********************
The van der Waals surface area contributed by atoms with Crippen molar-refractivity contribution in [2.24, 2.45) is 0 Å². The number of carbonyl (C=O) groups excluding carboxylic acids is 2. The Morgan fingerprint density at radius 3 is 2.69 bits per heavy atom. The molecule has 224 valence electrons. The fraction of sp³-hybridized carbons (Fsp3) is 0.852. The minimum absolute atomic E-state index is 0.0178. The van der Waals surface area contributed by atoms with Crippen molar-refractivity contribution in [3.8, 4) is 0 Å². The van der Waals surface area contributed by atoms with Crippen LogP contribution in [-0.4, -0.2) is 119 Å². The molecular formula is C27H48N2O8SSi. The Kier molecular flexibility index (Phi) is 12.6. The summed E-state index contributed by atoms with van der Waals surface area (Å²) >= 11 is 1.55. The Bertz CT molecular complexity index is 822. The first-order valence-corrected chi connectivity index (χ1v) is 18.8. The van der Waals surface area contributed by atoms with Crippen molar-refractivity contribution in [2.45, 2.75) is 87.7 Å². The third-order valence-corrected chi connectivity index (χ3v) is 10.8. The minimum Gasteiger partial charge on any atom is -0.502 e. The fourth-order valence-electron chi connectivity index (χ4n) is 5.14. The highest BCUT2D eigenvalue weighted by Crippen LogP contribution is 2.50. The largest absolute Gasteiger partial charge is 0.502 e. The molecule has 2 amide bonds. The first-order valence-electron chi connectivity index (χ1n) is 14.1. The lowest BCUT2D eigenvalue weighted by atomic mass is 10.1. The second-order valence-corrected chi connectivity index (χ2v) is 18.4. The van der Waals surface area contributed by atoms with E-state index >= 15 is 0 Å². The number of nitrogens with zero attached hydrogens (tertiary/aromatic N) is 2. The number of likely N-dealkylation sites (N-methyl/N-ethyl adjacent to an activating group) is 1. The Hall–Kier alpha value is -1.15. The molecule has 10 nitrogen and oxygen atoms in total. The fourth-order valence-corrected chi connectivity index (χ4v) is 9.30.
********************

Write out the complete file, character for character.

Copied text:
The van der Waals surface area contributed by atoms with Crippen molar-refractivity contribution in [2.24, 2.45) is 0 Å². The number of carbonyl (C=O) groups excluding carboxylic acids is 2. The Morgan fingerprint density at radius 3 is 2.69 bits per heavy atom. The molecule has 224 valence electrons. The fraction of sp³-hybridized carbons (Fsp3) is 0.852. The minimum absolute atomic E-state index is 0.0178. The van der Waals surface area contributed by atoms with Crippen molar-refractivity contribution in [3.8, 4) is 0 Å². The van der Waals surface area contributed by atoms with Crippen LogP contribution in [-0.4, -0.2) is 119 Å². The molecular formula is C27H48N2O8SSi. The Kier molecular flexibility index (Phi) is 12.6. The summed E-state index contributed by atoms with van der Waals surface area (Å²) >= 11 is 1.55. The Bertz CT molecular complexity index is 822. The first-order valence-corrected chi connectivity index (χ1v) is 18.8. The van der Waals surface area contributed by atoms with Crippen molar-refractivity contribution in [2.45, 2.75) is 87.7 Å². The third-order valence-corrected chi connectivity index (χ3v) is 10.8. The minimum Gasteiger partial charge on any atom is -0.502 e. The fourth-order valence-electron chi connectivity index (χ4n) is 5.14. The highest BCUT2D eigenvalue weighted by Crippen LogP contribution is 2.50. The largest absolute Gasteiger partial charge is 0.502 e. The molecule has 2 amide bonds. The first-order valence-electron chi connectivity index (χ1n) is 14.1. The lowest BCUT2D eigenvalue weighted by atomic mass is 10.1. The second-order valence-corrected chi connectivity index (χ2v) is 18.4. The van der Waals surface area contributed by atoms with E-state index >= 15 is 0 Å². The number of nitrogens with zero attached hydrogens (tertiary/aromatic N) is 2. The number of likely N-dealkylation sites (N-methyl/N-ethyl adjacent to an activating group) is 1. The Hall–Kier alpha value is -1.15. The molecule has 10 nitrogen and oxygen atoms in total. The fourth-order valence-corrected chi connectivity index (χ4v) is 9.30.